3. The price of petrol is creeping up that always gives public transport a bit of a boost. I haven’t followed the geo politics so I am not sure where we are going. Obviously in covid times people don’t like being on crowded trains and buses which explains the increase in bike use. Anyway covid is not over yet anything could happen. Actually there is a good comment on Newsroom about the demise of the Marsden Point oil refinery and what happens in the unlikely event of a global conflict disrupting tanker delivery of refined fuels to New Zealand. It doesn’t bear thinking about scary stuff.

    1. Thats a good point about the price of petrol. It’s been quite low for a while, that probably accounts for some of the 20% decrease.

      As for Marsden point, we already have to import heavy crude for the refinery, our local crude is almost all sent straight to export. So there is little geopolitical change in my unprofessional opinion.
      Interestingly NZ is set to gain a lot geopolitically from the switch to full renewable energy.

    2. Don’t worry, Kiwirail will find a way to get that patronage back down again. Oh look, peak time Onehunga trains will now shuttle between Onehunga and Penrose so have fun with that long walk in the open at Penrose in winter.

  4. 20% down isn’t as bad as I thought it was actually.
    Between mask mandates, general COVID fears, low fuel prices, work from home, construction, and the train network disaster, this is actually not too bad. With the improvements still being rolled out / built we’re clearly going to blow past the previous high water mark.

  5. Security of oil supply issues are a very good reason to switch or convert our bus and train fleet to electricity. I can’t imagine New Zealand or the world could sustain another oil shock similar to 1973 on top of covid. Who knows what could happen.

    1. Except Auckland converted the bus fleet from electricity to diesel. Wellington bought a bunch of Auckland’s trolley buses cheap.

  6. Loss of refinery control is a problem, as NZ will have to import loads of pre-purchased products of various specific grades. It leaves no local control of the products or their quality or cost.
    So what do we pave our roads and paths with? Asphalt binders or portland cement?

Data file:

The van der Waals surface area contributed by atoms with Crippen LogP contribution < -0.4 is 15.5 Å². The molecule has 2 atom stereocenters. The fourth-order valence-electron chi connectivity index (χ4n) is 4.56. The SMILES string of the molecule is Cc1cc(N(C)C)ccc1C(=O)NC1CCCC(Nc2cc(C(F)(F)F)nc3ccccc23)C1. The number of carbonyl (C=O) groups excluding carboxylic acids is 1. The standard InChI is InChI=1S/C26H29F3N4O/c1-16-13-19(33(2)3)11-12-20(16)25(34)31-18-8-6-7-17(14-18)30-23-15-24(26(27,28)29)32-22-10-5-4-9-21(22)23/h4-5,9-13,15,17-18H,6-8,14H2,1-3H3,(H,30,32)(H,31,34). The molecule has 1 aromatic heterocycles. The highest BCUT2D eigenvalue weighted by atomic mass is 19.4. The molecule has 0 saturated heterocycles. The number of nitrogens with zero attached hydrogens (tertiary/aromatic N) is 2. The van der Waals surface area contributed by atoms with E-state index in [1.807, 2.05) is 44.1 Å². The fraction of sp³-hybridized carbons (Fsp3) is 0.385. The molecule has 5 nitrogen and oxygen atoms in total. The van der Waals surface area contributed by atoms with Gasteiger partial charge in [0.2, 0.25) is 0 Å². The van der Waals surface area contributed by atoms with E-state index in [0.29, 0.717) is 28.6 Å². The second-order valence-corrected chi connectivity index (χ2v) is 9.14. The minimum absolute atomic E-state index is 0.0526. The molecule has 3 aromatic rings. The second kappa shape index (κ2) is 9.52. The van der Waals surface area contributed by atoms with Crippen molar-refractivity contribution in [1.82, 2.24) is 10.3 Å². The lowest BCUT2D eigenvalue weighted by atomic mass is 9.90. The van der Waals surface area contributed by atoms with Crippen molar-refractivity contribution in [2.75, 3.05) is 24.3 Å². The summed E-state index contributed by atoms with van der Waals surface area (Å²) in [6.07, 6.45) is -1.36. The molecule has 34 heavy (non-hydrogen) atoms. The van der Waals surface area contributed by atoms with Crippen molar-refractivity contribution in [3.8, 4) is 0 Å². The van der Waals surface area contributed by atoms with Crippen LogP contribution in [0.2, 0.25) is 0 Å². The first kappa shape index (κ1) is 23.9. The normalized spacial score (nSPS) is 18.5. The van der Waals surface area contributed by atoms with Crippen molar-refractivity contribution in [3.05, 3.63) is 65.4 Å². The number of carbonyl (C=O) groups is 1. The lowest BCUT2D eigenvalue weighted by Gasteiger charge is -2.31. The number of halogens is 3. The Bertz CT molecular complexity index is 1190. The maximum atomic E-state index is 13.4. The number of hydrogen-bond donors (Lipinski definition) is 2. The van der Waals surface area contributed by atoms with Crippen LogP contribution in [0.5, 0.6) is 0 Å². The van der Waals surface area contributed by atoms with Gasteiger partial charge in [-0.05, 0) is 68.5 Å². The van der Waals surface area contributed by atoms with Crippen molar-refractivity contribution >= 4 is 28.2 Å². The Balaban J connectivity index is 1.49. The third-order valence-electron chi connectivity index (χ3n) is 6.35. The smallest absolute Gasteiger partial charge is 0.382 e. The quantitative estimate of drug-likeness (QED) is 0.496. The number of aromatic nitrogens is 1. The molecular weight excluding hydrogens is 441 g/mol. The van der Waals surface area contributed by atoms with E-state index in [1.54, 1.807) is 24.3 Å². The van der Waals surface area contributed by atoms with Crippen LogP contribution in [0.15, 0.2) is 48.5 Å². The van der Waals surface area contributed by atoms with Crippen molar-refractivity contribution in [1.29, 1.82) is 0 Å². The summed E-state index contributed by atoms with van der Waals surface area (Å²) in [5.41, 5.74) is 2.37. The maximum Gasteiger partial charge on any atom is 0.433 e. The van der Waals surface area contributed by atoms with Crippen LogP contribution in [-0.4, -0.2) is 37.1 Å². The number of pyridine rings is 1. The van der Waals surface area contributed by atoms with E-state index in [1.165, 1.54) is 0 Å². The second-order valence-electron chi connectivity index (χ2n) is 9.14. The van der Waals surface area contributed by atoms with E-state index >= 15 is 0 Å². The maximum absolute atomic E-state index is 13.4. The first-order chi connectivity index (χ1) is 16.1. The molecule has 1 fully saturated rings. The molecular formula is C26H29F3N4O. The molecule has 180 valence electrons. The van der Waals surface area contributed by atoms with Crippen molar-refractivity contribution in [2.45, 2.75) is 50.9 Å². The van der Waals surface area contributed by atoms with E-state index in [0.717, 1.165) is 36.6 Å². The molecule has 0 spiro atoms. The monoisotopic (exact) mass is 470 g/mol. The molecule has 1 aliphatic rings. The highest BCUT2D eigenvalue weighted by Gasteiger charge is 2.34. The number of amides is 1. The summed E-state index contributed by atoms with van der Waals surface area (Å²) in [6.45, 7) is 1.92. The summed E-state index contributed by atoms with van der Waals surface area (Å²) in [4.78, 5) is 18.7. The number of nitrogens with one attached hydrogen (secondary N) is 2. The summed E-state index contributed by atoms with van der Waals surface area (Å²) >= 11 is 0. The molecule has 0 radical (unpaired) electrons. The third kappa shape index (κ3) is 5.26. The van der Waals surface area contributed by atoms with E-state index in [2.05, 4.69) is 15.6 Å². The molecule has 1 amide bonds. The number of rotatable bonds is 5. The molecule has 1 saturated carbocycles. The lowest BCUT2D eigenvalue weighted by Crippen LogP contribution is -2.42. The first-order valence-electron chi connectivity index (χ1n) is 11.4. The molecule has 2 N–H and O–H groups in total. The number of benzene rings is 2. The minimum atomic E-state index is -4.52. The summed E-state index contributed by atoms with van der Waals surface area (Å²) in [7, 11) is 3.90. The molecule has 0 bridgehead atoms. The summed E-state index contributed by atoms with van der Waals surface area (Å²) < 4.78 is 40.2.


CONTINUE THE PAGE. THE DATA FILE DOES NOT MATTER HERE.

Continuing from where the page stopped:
1. Imported bitumen can be modified to meet NZ standards at the import terminal without needing a refinery. This isn’t hypothetical; it’s already routine for a significant proportion of our bitumen to be imported this way.

    2. We will be able to go back to using tar. NZ is going to import more coal this year than ever before because for some reason we have decided to reduce the amount of gas we produce and use imported poor grade coal instead.

      1. Yes, but I suppose the tar will be used up repairing the roads between the port and Huntly. If only we had a rail line there so those trucks didn’t have to pass through our city centre. Especially as the truck drivers taking the coal run more red lights than any set of truck drivers I’ve ever seen. Honestly think they’re trying to kill us.

  7. More to the point –
    Masks: At least regular PT users are reminded of COVID by mask wearing. But apart from that, NZ has become extremely lax about scanning. Sydney provides a real warning of what the delta variant can do in a slack city – Auckland is similarly at risk. Setting PT passengers as the only category with any real COVID discipline is taking a big risk. I don’t know that the need to wear masks is actually putting anyone off PT use. I know I am home-working 2 out of 5 days, so 20% ridership reduction.

    1. Plus one regarding working from home 2 days a week.

      Lockdown has also meant that cycling the whole way to the office is now my main method of commuting, where previously I took my bike on the train for part of the journey.

    2. I have worked from home 5days out of 5 for 20 years now. But where I used to go out several times a week, now I go out maybe once every 10 days. Zoom meetings have become the new normal and they mostly work well. We just have to get more people to stop using the internal mic on their laptop.